Huai Jang

Huai Jang

(Huai-Jang Nan-Yueh, Hoai Nhuong)

The famous tile-grinding story refers to Great Master
Ma Tsu Tao-I’s meeting with his teacher, Huai Jang of Nan Yueh, one of
the foremost heirs of the Sixth Patriarch Hui Neng. Here is the excerpt
from the Ching Te Ch’uan Teng Lu (Record of Transmission of the Lamp) as
rendered by Cleary and Cleary in the appendix to The Blue Cliff Record:

During the K’ai Yuan era (713 – 741) an ascetic named
Tao-I was dwelling in the Ch’uan Fa Temple; all day he sat meditating.
Huai Jang knew that he was a vessel of Dharma, and went to question him:
“Great Worthy, what are you aiming at by sitting meditation?”

Ma replied, “I aim to become a Buddha.”

Jang then took a tile and began to rub it on a rock in
front of the hermitage; Ma asked him what he was doing rubbing the tile.

Jang said, “I am polishing it to make a mirror.”

Ma said, “How can you make a mirror by polishing a tile?”

Jang said, Granted that rubbing a tile will not make a
mirror, how can sitting meditation make a Buddha?”

Ma asked, “Then what would be right?”

Jang said, “It is like the case of an ox pulling a cart:
if the cart does not go, would it be right to hit the cart or would it
be right to hit the ox?” Ma didn’t reply.

Jang went on to say, “Do you think you are practicing
sitting meditation, or do you think you are practicing sitting Buddahood?
If you are practicing sitting meditation, meditation is not sitting or
lying. If you are practicing sitting Buddahood, ‘Buddha’ is not a fixed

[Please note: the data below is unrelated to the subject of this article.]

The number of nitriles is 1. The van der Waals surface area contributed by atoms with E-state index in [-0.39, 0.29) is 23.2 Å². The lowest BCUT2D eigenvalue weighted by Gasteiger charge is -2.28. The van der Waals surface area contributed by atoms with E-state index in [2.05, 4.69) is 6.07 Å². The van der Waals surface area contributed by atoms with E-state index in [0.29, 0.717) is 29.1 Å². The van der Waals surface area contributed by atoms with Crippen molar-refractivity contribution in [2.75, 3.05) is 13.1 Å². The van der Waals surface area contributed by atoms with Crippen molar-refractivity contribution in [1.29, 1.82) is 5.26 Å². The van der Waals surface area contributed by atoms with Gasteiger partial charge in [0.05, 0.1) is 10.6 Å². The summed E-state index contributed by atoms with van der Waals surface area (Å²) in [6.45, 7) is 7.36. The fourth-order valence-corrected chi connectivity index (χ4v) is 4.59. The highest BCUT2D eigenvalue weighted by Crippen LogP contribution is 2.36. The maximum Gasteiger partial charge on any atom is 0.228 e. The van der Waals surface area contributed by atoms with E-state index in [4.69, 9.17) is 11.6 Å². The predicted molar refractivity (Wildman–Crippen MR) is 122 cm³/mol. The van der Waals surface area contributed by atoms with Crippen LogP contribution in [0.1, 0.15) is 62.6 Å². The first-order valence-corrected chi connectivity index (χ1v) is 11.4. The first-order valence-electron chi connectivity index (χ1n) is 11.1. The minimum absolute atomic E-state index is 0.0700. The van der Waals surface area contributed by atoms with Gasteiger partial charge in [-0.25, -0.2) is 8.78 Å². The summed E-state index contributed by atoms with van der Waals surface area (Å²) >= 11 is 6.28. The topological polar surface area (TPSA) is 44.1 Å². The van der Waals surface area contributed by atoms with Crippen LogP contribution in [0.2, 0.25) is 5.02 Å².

form. In the midst of transitory things, one should neither grasp nor reject.
If you keep the Buddha seated, this is murdering the Buddha; if you cling
to the form of sitting, this is not attaining its inner principle.”

Ma heard this teaching as if he was drinking ambrosia.
He bowed and asked, “How shall I concentrate so as to merge with formless

Jang said, “Your study of the teaching of the mind ground
is like planting seeds; my expounding the essence of reality may be likened
to the moisture from the sky. Circumstances are meet for you, so you shall
see the Way.”

Ma also asked, “If the Way is not color or form, how can
I see it?”

Jang said, “The reality eye of the mind ground can see
the way. Formless absorption is also like this.”

Ma asked, “Is there becoming and decay, or not?”

Jang said, “If one sees the Way as becoming and decaying,
compounding and scattering, that is not really seeing the Way. Listen to
my verse:

Mind ground contains various seeds; When there is moisture,
all of them sprout. The flower of absorption has no form; What decays and
what becomes?”

Ma heard this and his understanding opened up. His heart
and mind were transcendent. He served his master for ten years, day by
day going deeper into the inner sanctum.

(This meeting probably took place in the mid 730’s. Huai
Jang had six adept pupils, but he said it was Ma Tsu who realized his “heart.”)


excerpt from
Ma Tsu Record

(another version of the above)

see also his teacher:

Hui Neng

and his student:

Ma Tsu


Buddhism: A History : India and China with a

Supplement on the Northern School of Chinese Zen

Heinrich Dumoulin

information and order from:
| * | barnes
and noble

from powells: 1994
* 1988



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